Air conditioning, appliance additions and other home renovation projects are rarely the first thing that come to mind when you think of housing grants and their uses. Yet, many state and federal housing grants can be used to make improvements to your existing housing. This is particularly true if you are seeking to address serious health and safety problems with your home.
Examples of grant, loan and combination programs that may give you funds for house repairs include HUD HOME grants, Title I FHA loans, Section 504 Home Repair grants and more. Continue on to learn how to use grants for home repairs.
Types of Home Grant, Loan and Combination Programs
There are several types of grants you can use toward home renovation expenses, if needed. The types to learn about include:
- HUD HOME grants, which can cover almost any costs necessary to create safe and affordable housing, including land or property purchases and improvements, new construction, housing stock demolition or relocation and housing subsidies.
- Title I FHA Loans, which cover accessibility upgrades to make properties functional for individuals with disabilities. They may also pay for the addition or replacement of common utilities and amenities, such as air conditioning, that make your home more functional and improve your quality of life.
- Section 504 Home Repair grants and loans, which provide funds for very-low-income and elderly homeowners to make their homes safer and healthier, or to modernize them, where necessary, for livability purposes.
- Community Development Block Grant (CDBG) funds, which can be used to cover a wide range of activities related to the redevelopment of foreclosed and abandoned properties, the improvement of public infrastructure and general economic development.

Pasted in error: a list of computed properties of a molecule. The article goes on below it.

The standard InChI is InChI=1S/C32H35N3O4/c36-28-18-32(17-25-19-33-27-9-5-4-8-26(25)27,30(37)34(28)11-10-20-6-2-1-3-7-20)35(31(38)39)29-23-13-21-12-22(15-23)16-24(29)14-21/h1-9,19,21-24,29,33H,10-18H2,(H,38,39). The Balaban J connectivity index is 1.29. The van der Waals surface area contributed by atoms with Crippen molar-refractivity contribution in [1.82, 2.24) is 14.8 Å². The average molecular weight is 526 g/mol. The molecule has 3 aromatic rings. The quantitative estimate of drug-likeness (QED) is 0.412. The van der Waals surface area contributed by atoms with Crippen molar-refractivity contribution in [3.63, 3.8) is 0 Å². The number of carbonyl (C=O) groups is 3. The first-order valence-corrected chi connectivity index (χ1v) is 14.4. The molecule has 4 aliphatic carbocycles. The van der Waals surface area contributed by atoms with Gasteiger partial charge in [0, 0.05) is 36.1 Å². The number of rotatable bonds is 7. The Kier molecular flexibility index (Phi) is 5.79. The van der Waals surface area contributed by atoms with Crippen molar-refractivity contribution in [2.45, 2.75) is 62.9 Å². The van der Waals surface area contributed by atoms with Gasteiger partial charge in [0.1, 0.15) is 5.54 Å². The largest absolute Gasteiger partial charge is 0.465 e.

State and federal grants for home renovation or other needs are not awarded to individual homeowners. Instead, they are awarded to local partners, such as county, city or local governments, state agencies or not-for-profit organizations. These partners are responsible for identifying eligible homeowners and assisting them in accessing and using available grant funds.
You can find out what funds are available for home renovations in your area by contacting your local government or USDA representative, who can connect you with the agency or organization in charge of your region. You will need to submit an application for assistance to the responsible agency, following the specific procedures they have established.
Often, there is more demand for assistance than funds available. If that is the case in your area, you may be placed on a waitlist, until funding becomes available, or referred to another provider for alternative assistance.
What is the purpose of a housing grant?
Grant programs that cover house repairs come in many varieties. Their primary purposes may include one or more of the following:
- Economic development
- Disaster recovery
- Increasing accessibility
- Increasing the availability of safe and affordable housing
- Protecting vulnerable and at-risk populations
- Stabilizing, supporting and improving the social and familial underpinnings of a community
Grant programs may seek to realize these goals through certain duties. These include:
- Moving families from unsafe, unstable housing into other housing.
- Improving the quality of housing stock in a region by demolishing old construction, and replacing it with new construction.
- Assisting home and property owners in renovating or repairing their existing homes to address and remove health and safety hazards, and to increase livability and accessibility.
This is why, in addition to getting funding assistance to secure a new home, you can often also receive funding for home renovation and repairs.